First U.S. Moon Landing since 1972

odanny

Diamond Member
May 7, 2017
17,458
13,831
2,290
Midwest - Trumplandia
Odysseus is down safely on the Moon.



The Odysseus moon landing has been a success!

Despite technical issues nearly causing a delay, Odysseus reached the surface of the moon at approximately 6:23 p.m. ET.

"We can confirm without a doubt the equipment is on the moon," Dr. Tim Crane said on the NASA broadcast. "Odysseus has a new home."

High-resolution photos of the moon landing are expected to be released at a later time, according to the agency.

Intuitive Machines' lander, named Odysseus, launched last week from NASA's Kennedy Space Center in Florida and entered lunar orbit on Wednesday. This is the first commercial landing in U.S. history.

This landing marked the first by a U.S.-built spacecraft in more than 50 years.

This is the third attempt to land on the moon this year. In early January, the Peregrine lunar lander, built by Astrobotic, developed a critical fuel leak, forcing it to return to Earth and burn upon re-entry.

Meanwhile, Japan launched a rocket to the moon in September 2023 and landed on Jan. 19, becoming the fifth country to do so. However, the lunar lander landed upside down and could not deploy its solar arrays.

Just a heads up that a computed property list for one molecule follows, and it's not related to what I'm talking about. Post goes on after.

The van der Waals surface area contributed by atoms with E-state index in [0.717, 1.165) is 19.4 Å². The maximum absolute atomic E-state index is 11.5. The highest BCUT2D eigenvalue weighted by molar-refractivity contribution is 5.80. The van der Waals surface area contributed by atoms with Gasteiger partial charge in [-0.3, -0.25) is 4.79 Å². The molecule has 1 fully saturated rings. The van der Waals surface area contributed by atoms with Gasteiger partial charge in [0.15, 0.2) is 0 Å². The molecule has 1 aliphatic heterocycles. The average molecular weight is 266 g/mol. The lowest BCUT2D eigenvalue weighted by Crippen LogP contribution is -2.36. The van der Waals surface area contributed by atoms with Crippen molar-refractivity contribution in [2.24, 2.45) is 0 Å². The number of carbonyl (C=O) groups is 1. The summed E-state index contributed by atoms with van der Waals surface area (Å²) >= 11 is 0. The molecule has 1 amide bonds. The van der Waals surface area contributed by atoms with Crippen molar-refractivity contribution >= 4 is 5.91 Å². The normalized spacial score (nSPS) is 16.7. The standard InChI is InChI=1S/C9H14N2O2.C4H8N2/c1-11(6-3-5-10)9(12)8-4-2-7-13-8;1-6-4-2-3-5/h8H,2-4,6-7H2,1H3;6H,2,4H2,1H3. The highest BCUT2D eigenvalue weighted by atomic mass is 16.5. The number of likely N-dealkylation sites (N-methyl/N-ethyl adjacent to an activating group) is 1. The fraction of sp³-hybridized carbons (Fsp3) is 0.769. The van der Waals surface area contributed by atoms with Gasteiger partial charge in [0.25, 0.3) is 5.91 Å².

"There's reduced gravity There's very little atmosphere, lot of dust, and so the engineers have to speculate how a spacecraft would behave in that type of environment, right? And it doesn't exist here on Earth," Regina Blue, NASA's CLPS deputy program manager, told ABC News, explaining why it's so difficult to land on the moon.

"So they have to spend lots of hours testing and testing and doing more testing and even that, getting into that environment there is a good amount of unpredictability, so that makes it very, very hard," she continued.
 
Odysseus is down safely on the Moon.



The Odysseus moon landing has been a success!

Despite technical issues nearly causing a delay, Odysseus reached the surface of the moon at approximately 6:23 p.m. ET.

"We can confirm without a doubt the equipment is on the moon," Dr. Tim Crane said on the NASA broadcast. "Odysseus has a new home."

High-resolution photos of the moon landing are expected to be released at a later time, according to the agency.

Intuitive Machines' lander, named Odysseus, launched last week from NASA's Kennedy Space Center in Florida and entered lunar orbit on Wednesday. This is the first commercial landing in U.S. history.

This landing marked the first by a U.S.-built spacecraft in more than 50 years.

This is the third attempt to land on the moon this year. In early January, the Peregrine lunar lander, built by Astrobotic, developed a critical fuel leak, forcing it to return to Earth and burn upon re-entry.

Meanwhile, Japan launched a rocket to the moon in September 2023 and landed on Jan. 19, becoming the fifth country to do so. However, the lunar lander landed upside down and could not deploy its solar arrays.

"There's reduced gravity There's very little atmosphere, lot of dust, and so the engineers have to speculate how a spacecraft would behave in that type of environment, right? And it doesn't exist here on Earth," Regina Blue, NASA's CLPS deputy program manager, told ABC News, explaining why it's so difficult to land on the moon.